Life Below the Line
Jamie Livingstone Head of Oxfam Scotland
9th May 2014
Looking back it was said with embarrassing dismay: "what do you mean we can't afford coffee?"
The reality of surviving on £1 a day for all food and drink sunk in fast at 6am last Monday morning.
I was joining thousands of people across the world in the Live Below the Line campaign, agreeing to spend just £1 per day for five days on all my food and drink.
All of us who willingly signed up for the challenge were joined by the 1.2 billion people across the world that live below the extreme poverty threshold of just £1 per day, every day. As well as food, their £1 has to cover accommodation, clothes, medicine, education - everything. My five day participation has provided barely even a snapshot of their reality and even then, I found the experience tough.
I knew when a spreadsheet was involved that it wasn't going to be straight-forward. After touring three low-cost supermarkets for the best deals, something simply not possible for many people, my wife and I had spent our combined £10 allocation. With so little to spend per day the 3p saved on bread or 2p on potatoes really counted.
Our stock included lentils, pasta, bread and noodles, all sourced at the lowest price we could find. A 55p pepper was unaffordable, 3 bananas would need to suffice - this was quantity over quality. Water was the only drink available; no coffee, certainly no alcohol. Our shared luxury item was a 30p value bar of chocolate - two squares each per day. Yet still there was still genuine concern that we simply wouldn't have enough food.
As the week wore on the awareness raising purpose of the challenge really came through with conversations over who got what and when we could allow ourselves to eat. When my wife gave up her share of a tin of beans to make sure I had enough, it brought to mind news headlines of parents going without food to ensure their children can eat. Such shocking realities put the challenge of eating on a budget in stark focus.
The truth is that many of the difficulties I have faced over the last 5 days were minuscule in comparison to the fact that one in eight people around the world simply don't have enough to eat.
Having to plan out meals and portion sizes and attending 'working lunches' only to drink water and munch my pre-packed sandwich outside was awkward but by no means life-threatening.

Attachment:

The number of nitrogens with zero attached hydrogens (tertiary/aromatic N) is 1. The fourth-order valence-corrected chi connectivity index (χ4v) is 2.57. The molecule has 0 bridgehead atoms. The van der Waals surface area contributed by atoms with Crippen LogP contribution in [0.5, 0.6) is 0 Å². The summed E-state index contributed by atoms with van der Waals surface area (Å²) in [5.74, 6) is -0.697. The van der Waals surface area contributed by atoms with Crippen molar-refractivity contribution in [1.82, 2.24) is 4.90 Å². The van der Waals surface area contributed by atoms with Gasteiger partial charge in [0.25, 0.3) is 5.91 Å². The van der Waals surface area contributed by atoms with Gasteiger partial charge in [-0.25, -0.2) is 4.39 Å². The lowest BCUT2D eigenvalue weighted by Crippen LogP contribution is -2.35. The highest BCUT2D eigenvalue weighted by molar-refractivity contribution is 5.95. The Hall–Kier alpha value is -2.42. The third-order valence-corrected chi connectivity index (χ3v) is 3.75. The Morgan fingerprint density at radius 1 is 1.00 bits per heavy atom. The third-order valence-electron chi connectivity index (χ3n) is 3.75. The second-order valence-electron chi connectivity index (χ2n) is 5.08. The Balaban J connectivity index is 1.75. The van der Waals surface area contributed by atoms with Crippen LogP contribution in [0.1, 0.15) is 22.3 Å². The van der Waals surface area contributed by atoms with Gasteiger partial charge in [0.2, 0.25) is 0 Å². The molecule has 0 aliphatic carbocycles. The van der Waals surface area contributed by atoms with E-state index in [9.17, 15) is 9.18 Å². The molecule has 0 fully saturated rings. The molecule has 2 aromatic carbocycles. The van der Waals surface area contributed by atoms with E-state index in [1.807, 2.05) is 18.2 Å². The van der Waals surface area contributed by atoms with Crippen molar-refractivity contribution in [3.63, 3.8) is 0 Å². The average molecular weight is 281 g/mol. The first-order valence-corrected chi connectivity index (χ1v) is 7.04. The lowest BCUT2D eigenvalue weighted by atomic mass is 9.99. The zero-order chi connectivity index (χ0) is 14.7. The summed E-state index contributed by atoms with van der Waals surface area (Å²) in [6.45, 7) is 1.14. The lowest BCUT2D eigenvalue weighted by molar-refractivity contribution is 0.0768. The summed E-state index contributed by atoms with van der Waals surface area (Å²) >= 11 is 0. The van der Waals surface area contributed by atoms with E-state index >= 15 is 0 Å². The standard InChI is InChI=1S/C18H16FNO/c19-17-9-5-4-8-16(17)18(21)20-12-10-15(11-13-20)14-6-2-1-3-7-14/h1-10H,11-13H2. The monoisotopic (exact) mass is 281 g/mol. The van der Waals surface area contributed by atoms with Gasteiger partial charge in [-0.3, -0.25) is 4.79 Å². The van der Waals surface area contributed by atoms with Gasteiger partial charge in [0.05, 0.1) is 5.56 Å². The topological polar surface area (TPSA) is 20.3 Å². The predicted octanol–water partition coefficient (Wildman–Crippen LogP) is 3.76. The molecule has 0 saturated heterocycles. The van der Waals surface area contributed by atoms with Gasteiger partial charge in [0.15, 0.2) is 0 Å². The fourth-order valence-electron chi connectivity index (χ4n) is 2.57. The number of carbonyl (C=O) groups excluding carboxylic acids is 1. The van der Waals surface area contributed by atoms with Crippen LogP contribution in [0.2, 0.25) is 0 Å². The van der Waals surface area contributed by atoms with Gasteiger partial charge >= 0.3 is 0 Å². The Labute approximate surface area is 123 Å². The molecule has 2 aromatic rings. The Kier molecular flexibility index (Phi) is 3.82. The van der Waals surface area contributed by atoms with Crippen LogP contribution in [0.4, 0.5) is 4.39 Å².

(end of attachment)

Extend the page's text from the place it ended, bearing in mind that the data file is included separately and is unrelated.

I have seen the harsher reality of extreme poverty during my time with Oxfam Scotland, including smallholder farmers in Tanzania battling the changing climate to eke out enough to survive. Underpinning this scandalous reality is deep-rooted and extreme levels of inequality both between and, crucially, within countries.
As it stands, just 85 people share half of the world's wealth and seven out of ten people live in a country where economic inequality has grown over the past 30 years. It isn't something that has passed the UK by either. Here the poverty may be relative but the inequality remains shocking: just five families own the same wealth as the 20% poorest people - that's more than 12 million people.
And, for those at the bottom of our economic ladder, access to enough food is an increasing problem; 71,000 food parcels were given out in Scotland last year by the Trussell Trust alone. Other providers, like our partners the West Dunbartonshire Community Foodshare, echoed the exponential surges in demand recorded by the Trust's outlets. It's not just those out of work who need support. Increasing numbers of people in work simply don't have enough money to feed themselves and their families.
Across the world, Oxfam believes inequality - of wealth, income, and power - underpins and exacerbates such poverty and we believe it has reached levels which demand action.
I am under no illusion that my five days 'below the line' remotely compares to the daily fight for survival of so many people around the world. I have now returned to my usual diet - for them there is no such choice.
As such, we owe it to them, and ourselves, to continue to fight against extreme inequality.